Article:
We had great fun skipping all the religious ceremonies we had to go to like Holy Hour and Stations of the Cross on friday nights at 7:00 when normal people people would be going out on dates.  Rosary in October and May, first Sunday was closed retreat sunday.  You couldn't leave the campus if you wore a white dress and a white veil.  There were just so many things.  We had a lot of fun, I would say and there were many organizations which sponsored social activities that kept us very involved.  I was a very involved student.  I loved it here, and was very busy with not just my academics, but all of my social events and organizations.  I was class president in my junior year, I think I was class secretary my sophomore year.  I was active in Sodality from the very beginning.  We had what we called Olympics day and we did lots of things to get ready for that.  Yearbook- newspaper- I can't even remember.

Sister Eileen:  What about the time you were an administrator or an example when you were the Dean of students.  Anything humorous that you recall there?

Sister Linda:  Oh, yeah.  There were always a lot of things.  Panty raids by the Biscayne students and you never knew what that form was going to take.  Sometimes we knew they were coming, sometimes, we didn't know they were coming.  One time a Biscayne student was running through the hall I was on Dunspaugh 2nd and he grabbed a bra from one of the students and she came screaming after him saying "Give me back that bra, it cost me fifteen dollars, take this one it only cost four."  Another time, I woke up one morning to find a Snoopy Dog hanging from the roof.  The students had gone up over my room and hung a Snoopy Dog just to show me that they could do that.  They did crazy things like Tide slides.  They would wet the halls down sprinkle Tide and slide up and down till their hearts content.  They thought that was great fun.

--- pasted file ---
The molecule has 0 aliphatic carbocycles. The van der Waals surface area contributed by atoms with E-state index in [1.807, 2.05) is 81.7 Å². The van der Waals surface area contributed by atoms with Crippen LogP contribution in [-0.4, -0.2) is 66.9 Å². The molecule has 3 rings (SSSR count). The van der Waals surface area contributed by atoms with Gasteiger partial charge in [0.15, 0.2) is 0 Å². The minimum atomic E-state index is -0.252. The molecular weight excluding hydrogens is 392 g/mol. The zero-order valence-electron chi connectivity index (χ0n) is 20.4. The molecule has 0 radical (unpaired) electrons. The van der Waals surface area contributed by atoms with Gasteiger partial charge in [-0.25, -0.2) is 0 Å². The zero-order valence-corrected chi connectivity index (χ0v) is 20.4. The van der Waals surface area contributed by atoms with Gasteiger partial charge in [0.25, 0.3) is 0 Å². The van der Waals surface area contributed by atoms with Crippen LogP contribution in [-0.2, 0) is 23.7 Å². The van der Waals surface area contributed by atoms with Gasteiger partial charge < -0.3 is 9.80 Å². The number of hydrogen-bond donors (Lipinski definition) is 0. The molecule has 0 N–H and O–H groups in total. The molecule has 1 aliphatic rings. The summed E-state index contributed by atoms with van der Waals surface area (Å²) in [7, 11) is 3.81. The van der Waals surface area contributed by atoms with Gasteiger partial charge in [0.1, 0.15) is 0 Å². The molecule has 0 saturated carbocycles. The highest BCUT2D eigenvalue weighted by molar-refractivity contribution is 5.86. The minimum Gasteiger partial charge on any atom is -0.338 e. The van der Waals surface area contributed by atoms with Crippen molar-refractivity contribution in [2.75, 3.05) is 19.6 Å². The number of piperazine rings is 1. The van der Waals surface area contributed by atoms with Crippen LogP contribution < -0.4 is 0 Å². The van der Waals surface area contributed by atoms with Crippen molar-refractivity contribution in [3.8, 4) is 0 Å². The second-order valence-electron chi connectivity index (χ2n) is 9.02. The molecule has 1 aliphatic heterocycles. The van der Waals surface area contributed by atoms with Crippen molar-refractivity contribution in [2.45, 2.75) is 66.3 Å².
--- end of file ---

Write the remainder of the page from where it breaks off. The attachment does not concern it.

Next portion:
Another time on Halloween, I opened my door to find a spider net had been constructed in my hall door so I couldn't get out.  It was a maze of string- unbelievable.  Another time, I heard the chapel bell ringing and went over to find that the students had climbed the belfrey and were ringing the chapel bells.  You never knew what they were going to do.  Most of the time the fun was harmless.  Sometimes, it wasn't.  Putting dye in the pool, soap in the pool.  Carying the Pelican from it's stand to the chapel.     And then of course there were a lot of things that the students did that I just didn't react to because they had to have their time to let off steam.  The one thing they always wondered how I knew what was going on and I used to say "well you forget I was a student here once before and nothing new has been invented under the sun when it comes to pranks."  A lot of times I just closed my eyes.  I think they thought I didn't realize what was going on but most of the time I did.  I just couldn't get on their back for everything they did.  Especially for residence students because this is their home and they had to have a way of expressing themselves. They did crazy things- balloon fights.  I would say most of it was good harmless fun. 

Sister Eileen:  Must have been interesting days.

Sister Linda:  It was very, very interesting.

Sister Eileen:  Now you went to study at Michigan State, but you didn't stay on campus. 

Sister Linda:  No, I lived in a convent which was about a mile from the campus. 

Sister Eileen:  You really didn't have any way to compare our students with those students, except when you saw them socially or in class.